Who shaped her writing? Raymond Carver: packed with power, but the pages white with omissions and excisions. Helen offers an anecdote about her own pruning that ends with her “ankle-deep in adverbs.” That’s how to escape the “fat writing” that stems for distrust of the reader. She thoughtfully compares the practical virtues of keeping notebooks for the “music” of everyday life to the nightly process of diary-writing (more analytical). John raises the question of pervasive musical metaphors in Helen’s writing, and she reports her passion for “boring pieces” and the “formal” side of Bach, which makes a listener feel that there is such a thing as meaning. “There’s something about shaping a sentence, too, which can be musical.”

Mentioned in the Episode

Listen to and read the Episode

53 Crossover Month #2: Novel Dialogue (Orhan Pamuk, Bruce Robbins, JP)

Crossover Month continues with something completely different, and only a little bit incestuous. Novel Dialogue is a new podcast hosted by the awesome Aarthi Vadde of Duke, and RTB’s own JP. John and Aarthi serve as the third wheel (or if you prefer the social lubricant) for a scholar and a novelist who sit down each week to explore the making of novels, and what to make of them. If you like what you hear, please share the love by recommending it to friends, tagging @noveldialogue in your tweets, and subscribing to it via Apple Podcasts  Spotify or Stitcher

In Novel Dialogue’s second episode, critic and scholar Bruce Robbins sits down with Nobel Laureate Orhan Pamuk. They have taught classes on the political novel together at Columbia for years, and it shows. They ask how the novel can ever escape its roots in middle-class sensibility and perspective: Joseph Conrad comes up, and so does modern Brazilian film. Then they discuss the demonic appeal of Russian novels—and why retired military  officers produced so many great Turkish translations of Russian novels.

We hear tantalizing details about Pamuk’s forthcoming pandemic novel, Nights of Plague. He discusses his move away from “highbrow ironical postmodernist” fiction and reveals his affection for talking about politics–along with his distaste for what the consequences of speaking out may be. “I am not shy about talking…but there are consequences!”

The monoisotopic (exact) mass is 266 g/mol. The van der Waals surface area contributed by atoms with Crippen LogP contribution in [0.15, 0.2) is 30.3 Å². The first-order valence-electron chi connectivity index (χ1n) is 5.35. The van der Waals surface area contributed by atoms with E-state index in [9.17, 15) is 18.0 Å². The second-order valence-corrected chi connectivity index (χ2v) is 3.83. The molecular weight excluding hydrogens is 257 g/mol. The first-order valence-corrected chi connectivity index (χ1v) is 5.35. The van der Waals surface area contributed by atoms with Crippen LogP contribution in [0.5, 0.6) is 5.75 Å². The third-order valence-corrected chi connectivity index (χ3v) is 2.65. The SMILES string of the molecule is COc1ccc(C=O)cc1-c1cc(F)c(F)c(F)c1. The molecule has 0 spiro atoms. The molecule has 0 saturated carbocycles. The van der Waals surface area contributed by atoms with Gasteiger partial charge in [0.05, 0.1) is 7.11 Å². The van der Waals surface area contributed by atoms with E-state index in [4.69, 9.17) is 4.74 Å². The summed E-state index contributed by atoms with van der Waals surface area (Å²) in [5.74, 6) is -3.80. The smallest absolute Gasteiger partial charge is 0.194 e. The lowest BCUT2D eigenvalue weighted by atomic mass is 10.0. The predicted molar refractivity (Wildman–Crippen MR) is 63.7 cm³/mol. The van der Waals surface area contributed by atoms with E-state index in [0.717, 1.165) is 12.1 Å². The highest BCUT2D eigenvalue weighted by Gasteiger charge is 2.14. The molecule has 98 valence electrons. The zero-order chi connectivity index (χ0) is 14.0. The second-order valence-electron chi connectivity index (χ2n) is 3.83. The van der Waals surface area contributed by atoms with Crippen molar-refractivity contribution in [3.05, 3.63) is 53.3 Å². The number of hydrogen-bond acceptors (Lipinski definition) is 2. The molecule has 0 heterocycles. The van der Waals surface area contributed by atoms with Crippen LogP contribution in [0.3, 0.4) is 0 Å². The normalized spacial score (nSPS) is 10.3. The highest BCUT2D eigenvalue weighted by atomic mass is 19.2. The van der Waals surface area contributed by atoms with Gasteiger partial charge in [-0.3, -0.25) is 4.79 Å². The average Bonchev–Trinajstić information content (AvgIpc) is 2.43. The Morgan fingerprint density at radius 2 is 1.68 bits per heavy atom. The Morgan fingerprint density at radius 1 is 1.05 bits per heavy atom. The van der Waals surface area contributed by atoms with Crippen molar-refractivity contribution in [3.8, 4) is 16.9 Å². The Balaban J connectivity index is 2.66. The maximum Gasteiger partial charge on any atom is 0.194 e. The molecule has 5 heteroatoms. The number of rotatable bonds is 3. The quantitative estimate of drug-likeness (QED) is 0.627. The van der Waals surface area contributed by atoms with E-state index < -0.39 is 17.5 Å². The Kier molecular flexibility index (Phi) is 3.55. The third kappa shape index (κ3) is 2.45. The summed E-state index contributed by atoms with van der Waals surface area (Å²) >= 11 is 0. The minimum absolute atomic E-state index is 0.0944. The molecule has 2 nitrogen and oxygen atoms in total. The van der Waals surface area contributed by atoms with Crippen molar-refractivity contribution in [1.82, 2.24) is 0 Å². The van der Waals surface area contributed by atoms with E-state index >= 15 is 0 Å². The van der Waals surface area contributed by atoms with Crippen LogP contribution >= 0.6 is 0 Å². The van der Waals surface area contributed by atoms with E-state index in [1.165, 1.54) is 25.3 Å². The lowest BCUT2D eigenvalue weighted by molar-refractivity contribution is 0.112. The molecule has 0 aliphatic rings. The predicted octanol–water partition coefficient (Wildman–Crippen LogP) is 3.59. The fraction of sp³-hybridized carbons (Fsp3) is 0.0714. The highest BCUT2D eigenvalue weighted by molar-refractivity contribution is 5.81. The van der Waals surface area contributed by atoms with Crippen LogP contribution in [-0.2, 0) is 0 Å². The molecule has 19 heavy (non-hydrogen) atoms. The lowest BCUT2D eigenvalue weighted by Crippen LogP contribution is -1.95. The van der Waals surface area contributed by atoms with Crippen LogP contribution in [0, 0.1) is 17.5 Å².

Mentioned in the Episode:

City of God (Brazilian film, 2002)
Joseph Conrad (Under Western Eyes, Nostromo)
Ivan Turgenev
Gayatri Spivak, “Can the Subaltern Speak?
Karl Marx, “18th Brumaire of Louis Bonaparte”
Fyodor Dostoyevsky, The Demons (1871-2), A Writer’s Diary,
James Joyce, Dubliners
Louis Aragon, (Zolaesque romances at the end of his career), Aurélien
Vladimir Nabokov, Lolita

Read and Listen:

52 Crossover Month #1: “High Theory” and the Pastoral (Kim, Saronik, JP)

Kim Adams and Saronik Bosu share an office at the English department of NYU–and now they also share High Theory a podcast where you can “get high on the substance of theory.” Their lovable podcast always identifies a single manageable topic and asks three magic questions (what is your quest? is not one of them). Today that topic is “the pastoral”; in a role reversal, John asks the three questions of Saronik and Kim.

Topics covered include the joys of sharing an office, and the irony that podcasts mimic the very social face-to-face intimacy that they actually displace. John admits RtB’s informal motto, “After the conference, the bar” is blatantly cribbed from the cry of the Paris ’68ers: sous les pave, la plage (under the pavement, the beach).

Continue reading “52 Crossover Month #1: “High Theory” and the Pastoral (Kim, Saronik, JP)”